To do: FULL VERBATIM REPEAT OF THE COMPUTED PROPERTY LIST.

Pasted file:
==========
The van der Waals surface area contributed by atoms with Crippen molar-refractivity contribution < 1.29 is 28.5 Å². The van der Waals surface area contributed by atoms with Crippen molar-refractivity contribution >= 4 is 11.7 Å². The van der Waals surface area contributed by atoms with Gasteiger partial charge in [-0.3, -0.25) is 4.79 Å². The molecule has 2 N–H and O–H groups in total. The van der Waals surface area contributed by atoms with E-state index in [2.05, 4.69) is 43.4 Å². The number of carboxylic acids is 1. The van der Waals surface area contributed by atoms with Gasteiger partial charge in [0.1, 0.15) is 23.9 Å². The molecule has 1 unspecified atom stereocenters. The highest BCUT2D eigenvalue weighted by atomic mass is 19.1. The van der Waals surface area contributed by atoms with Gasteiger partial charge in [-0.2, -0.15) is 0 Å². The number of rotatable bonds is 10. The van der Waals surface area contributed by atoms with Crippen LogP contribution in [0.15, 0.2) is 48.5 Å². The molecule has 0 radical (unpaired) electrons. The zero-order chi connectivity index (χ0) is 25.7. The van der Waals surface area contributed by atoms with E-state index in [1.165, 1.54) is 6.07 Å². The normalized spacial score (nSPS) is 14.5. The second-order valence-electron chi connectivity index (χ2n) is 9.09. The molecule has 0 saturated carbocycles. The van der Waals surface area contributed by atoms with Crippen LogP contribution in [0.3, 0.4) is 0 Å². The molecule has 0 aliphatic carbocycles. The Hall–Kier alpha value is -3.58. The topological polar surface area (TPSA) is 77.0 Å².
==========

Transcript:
The van der Waals surface area contributed by atoms with Crippen molar-refractivity contribution < 1.29 is 28.5 Å². The van der Waals surface area contributed by atoms with Crippen molar-refractivity contribution >= 4 is 11.7 Å². The van der Waals surface area contributed by atoms with Gasteiger partial charge in [-0.3, -0.25) is 4.79 Å². The molecule has 2 N–H and O–H groups in total. The van der Waals surface area contributed by atoms with E-state index in [2.05, 4.69) is 43.4 Å². The number of carboxylic acids is 1. The van der Waals surface area contributed by atoms with Gasteiger partial charge in [0.1, 0.15) is 23.9 Å². The molecule has 1 unspecified atom stereocenters. The highest BCUT2D eigenvalue weighted by atomic mass is 19.1. The van der Waals surface area contributed by atoms with Gasteiger partial charge in [-0.2, -0.15) is 0 Å². The number of rotatable bonds is 10. The van der Waals surface area contributed by atoms with Crippen LogP contribution in [0.15, 0.2) is 48.5 Å². The molecule has 0 radical (unpaired) electrons. The zero-order chi connectivity index (χ0) is 25.7. The van der Waals surface area contributed by atoms with E-state index in [1.165, 1.54) is 6.07 Å². The normalized spacial score (nSPS) is 14.5. The second-order valence-electron chi connectivity index (χ2n) is 9.09. The molecule has 0 saturated carbocycles. The van der Waals surface area contributed by atoms with Crippen LogP contribution in [0.3, 0.4) is 0 Å². The molecule has 0 aliphatic carbocycles. The Hall–Kier alpha value is -3.58. The topological polar surface area (TPSA) is 77.0 Å².